Aprepitant or Ondansetron in Treating Nausea and Vomiting Caused By Opioids in Patients With Cancer
|The safety and scientific validity of this study is the responsibility of the study sponsor and investigators. Listing a study does not mean it has been evaluated by the U.S. Federal Government. Read our disclaimer for details.|
|ClinicalTrials.gov Identifier: NCT00499668|
Recruitment Status : Withdrawn (slow accrual)
First Posted : July 11, 2007
Last Update Posted : April 2, 2013
RATIONALE: Antiemetic drugs, such as aprepitant and ondansetron, may help lessen nausea and vomiting caused by opioids. It is not yet known whether aprepitant is more effective than ondansetron in treating nausea and vomiting caused by opioids in patients with cancer.
PURPOSE: This randomized clinical trial is studying aprepitant to see how well it works compared to ondansetron in treating nausea and vomiting caused by opioids in patients with cancer.
|Condition or disease||Intervention/treatment|
|Myeloproliferative Disorders Leukemia Lymphoma Lymphoproliferative Disorder Multiple Myeloma and Plasma Cell Neoplasm Myelodysplastic Syndromes Nausea and Vomiting Solid Tumor||Drug: aprepitant Drug: ondansetron hydrochloride|
- To evaluate the efficacy of aprepitant as monotherapy for opioid-induced nausea and vomiting (OINV) in comparison to ondansetron hydrochloride in patients who have failed at least one prior anti-emetic agent/regimen.
- To determine whether control of OINV improves quality of life.
- To determine if control in OINV decreases pain.
- To determine if control in OINV improves mood.
OUTLINE: Patients are randomized to 1 of 2 treatment arms.
- Arm A: Patients receive aprepitant orally once daily for 7 days in the absence of unacceptable toxicity or persistent grade 4 nausea and vomiting.
- Arm B: Patients receive ondansetron hydrochloride orally 3 times daily for 7 days in the absence of unacceptable toxicity or persistent grade 4 nausea and vomiting.
Patients complete the following questionnaires: Functional Assessment of Cancer Therapy-General (FACT-G); Center for Epidemiologic Studies Depression Scale (CES-D); and Brief Pain Index (BPI) at baseline and on day 7. Patients also complete symptom diaries documenting the following: number of episodes (an emetic episode is defined as a simple vomit or retch, or any number of continuous vomits or retches; distinct episodes that are separated by at least 1 minute) of vomiting or retching including the date and time; worst and average degree of nausea (recorded every 2 hours while awake during the first 24 hours after treatment and every 8 hours on days 1-7); and adverse events other than episodes of vomiting and nausea.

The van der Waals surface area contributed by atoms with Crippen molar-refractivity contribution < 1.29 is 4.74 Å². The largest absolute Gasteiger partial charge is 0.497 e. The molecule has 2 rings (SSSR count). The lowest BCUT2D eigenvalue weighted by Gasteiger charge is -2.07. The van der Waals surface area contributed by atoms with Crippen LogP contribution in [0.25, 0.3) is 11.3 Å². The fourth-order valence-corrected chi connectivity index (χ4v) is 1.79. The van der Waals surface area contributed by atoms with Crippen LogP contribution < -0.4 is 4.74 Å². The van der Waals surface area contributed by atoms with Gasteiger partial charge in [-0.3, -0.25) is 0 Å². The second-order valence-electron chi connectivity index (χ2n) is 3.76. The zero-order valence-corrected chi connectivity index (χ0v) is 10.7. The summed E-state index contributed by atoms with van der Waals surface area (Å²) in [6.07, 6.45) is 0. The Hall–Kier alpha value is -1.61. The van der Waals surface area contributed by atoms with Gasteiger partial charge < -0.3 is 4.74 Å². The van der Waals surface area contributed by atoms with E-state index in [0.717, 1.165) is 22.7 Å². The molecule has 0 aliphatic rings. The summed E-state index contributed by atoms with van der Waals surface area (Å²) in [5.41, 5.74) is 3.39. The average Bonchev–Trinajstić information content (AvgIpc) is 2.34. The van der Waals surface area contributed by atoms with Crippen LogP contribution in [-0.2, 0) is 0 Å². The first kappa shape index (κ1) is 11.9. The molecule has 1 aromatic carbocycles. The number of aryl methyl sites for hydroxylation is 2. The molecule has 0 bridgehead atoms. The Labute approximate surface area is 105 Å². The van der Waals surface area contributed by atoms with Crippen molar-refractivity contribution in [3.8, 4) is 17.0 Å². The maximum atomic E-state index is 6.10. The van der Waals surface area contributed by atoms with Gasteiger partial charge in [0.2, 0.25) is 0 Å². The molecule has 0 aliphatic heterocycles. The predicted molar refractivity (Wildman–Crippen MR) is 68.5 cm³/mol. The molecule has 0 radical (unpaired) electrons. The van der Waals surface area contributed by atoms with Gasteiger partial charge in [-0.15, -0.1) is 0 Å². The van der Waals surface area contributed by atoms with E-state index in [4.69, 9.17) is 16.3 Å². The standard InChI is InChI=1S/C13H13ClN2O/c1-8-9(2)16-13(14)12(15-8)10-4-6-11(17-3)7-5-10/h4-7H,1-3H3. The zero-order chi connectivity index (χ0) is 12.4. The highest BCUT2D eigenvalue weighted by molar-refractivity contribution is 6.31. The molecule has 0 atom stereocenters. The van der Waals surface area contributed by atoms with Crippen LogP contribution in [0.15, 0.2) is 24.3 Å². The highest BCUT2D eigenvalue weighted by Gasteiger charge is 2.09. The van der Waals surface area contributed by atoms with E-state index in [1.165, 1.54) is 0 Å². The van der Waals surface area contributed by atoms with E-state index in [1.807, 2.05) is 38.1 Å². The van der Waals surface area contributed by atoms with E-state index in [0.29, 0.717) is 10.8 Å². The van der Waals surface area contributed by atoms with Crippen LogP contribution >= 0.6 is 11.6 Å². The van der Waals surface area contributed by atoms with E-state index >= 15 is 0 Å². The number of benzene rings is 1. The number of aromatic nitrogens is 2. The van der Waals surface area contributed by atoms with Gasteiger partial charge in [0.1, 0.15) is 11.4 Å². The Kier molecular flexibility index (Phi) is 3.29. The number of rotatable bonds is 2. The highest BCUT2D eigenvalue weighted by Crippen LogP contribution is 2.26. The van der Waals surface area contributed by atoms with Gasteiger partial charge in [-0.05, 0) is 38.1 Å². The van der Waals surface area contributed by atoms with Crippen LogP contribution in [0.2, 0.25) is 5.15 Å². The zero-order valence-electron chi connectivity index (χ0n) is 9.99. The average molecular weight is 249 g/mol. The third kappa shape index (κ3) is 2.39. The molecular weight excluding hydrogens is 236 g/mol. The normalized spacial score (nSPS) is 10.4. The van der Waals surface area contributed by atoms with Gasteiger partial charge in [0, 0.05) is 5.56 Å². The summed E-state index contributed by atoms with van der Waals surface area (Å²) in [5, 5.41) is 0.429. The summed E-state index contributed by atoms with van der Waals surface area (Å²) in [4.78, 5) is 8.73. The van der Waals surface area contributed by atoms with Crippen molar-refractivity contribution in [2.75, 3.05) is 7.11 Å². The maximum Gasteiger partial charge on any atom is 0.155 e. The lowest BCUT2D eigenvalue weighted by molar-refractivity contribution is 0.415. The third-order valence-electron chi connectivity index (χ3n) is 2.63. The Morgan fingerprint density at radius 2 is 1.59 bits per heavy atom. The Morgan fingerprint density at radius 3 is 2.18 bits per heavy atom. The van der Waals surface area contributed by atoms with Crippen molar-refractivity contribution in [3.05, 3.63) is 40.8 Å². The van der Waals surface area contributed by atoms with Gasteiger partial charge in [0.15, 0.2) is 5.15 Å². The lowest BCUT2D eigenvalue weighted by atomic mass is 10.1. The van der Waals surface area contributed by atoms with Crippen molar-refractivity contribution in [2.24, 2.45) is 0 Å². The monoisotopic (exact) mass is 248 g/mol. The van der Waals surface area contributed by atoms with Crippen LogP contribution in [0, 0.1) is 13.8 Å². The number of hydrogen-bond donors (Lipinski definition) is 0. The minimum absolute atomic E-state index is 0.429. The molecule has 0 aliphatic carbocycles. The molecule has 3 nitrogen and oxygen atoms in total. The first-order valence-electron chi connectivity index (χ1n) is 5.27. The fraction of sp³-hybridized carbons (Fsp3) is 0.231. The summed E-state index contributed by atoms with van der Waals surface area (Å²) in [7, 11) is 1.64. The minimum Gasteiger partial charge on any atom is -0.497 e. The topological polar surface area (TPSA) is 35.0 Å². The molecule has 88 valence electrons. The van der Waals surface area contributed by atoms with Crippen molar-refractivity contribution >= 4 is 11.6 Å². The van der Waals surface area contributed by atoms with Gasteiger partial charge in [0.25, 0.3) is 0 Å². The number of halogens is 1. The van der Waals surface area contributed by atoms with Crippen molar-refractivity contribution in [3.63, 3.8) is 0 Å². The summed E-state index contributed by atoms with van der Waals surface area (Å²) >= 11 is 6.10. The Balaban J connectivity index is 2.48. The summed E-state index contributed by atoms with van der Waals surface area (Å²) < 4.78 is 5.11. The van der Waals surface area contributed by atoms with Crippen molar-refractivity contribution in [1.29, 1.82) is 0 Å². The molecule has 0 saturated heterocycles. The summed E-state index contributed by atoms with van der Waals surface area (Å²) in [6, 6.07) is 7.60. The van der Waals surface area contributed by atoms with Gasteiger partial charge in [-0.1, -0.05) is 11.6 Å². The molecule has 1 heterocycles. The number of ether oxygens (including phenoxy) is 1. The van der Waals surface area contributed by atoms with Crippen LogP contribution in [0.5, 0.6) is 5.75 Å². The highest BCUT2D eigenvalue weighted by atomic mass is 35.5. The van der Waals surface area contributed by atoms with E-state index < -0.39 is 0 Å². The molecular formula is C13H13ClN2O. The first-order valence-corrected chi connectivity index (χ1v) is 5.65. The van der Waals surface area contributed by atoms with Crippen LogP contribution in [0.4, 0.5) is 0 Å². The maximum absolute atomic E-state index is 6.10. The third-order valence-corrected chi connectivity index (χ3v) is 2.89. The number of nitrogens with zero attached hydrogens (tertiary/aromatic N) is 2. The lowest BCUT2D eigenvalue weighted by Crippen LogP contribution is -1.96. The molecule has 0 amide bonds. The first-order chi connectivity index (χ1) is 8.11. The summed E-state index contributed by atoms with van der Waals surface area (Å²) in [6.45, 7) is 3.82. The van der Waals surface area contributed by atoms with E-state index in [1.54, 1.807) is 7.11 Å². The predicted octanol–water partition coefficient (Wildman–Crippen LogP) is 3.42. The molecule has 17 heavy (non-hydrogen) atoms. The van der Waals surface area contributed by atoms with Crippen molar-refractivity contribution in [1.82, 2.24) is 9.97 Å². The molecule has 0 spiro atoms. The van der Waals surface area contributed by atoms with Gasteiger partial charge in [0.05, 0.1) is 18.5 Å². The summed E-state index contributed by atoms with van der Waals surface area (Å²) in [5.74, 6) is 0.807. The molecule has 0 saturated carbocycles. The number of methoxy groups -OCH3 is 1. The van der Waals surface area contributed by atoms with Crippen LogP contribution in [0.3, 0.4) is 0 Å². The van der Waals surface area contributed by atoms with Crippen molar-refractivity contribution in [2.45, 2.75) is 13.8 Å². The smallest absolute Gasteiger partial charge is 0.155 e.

|Study Type :||Interventional (Clinical Trial)|
|Actual Enrollment :||0 participants|
|Intervention Model:||Parallel Assignment|
|Masking:||None (Open Label)|
|Primary Purpose:||Supportive Care|
|Official Title:||A Pilot Study of Aprepitant Versus Ondansetron for the Treatment of Opioid Induced Nausea and Vomiting|
|Study Start Date :||August 2007|
|Primary Completion Date :||January 2008|
|Study Completion Date :||March 2008|
|Experimental: ARM A||
125 mg orally for 7 days
Other Name: EMEND
|Experimental: ARM B||
Drug: ondansetron hydrochloride
24 mg orally for 7 days
Other Name: Zofran
- Control of nausea and vomiting [ Time Frame: Day 1 and Day 7 ]
- Quality of life [ Time Frame: Day 1 and Day 7 ]
- Pain control [ Time Frame: Day 1 and Day 7 ]
- Mood [ Time Frame: Day 1 and Day 7 ]
- Global satisfaction [ Time Frame: Day 1 and Day 7 ]
To learn more about this study, you or your doctor may contact the study research staff using the contact information provided by the sponsor.
Please refer to this study by its ClinicalTrials.gov identifier (NCT number): NCT00499668
|Study Chair:||Barbara A. Murphy, MD||Vanderbilt-Ingram Cancer Center|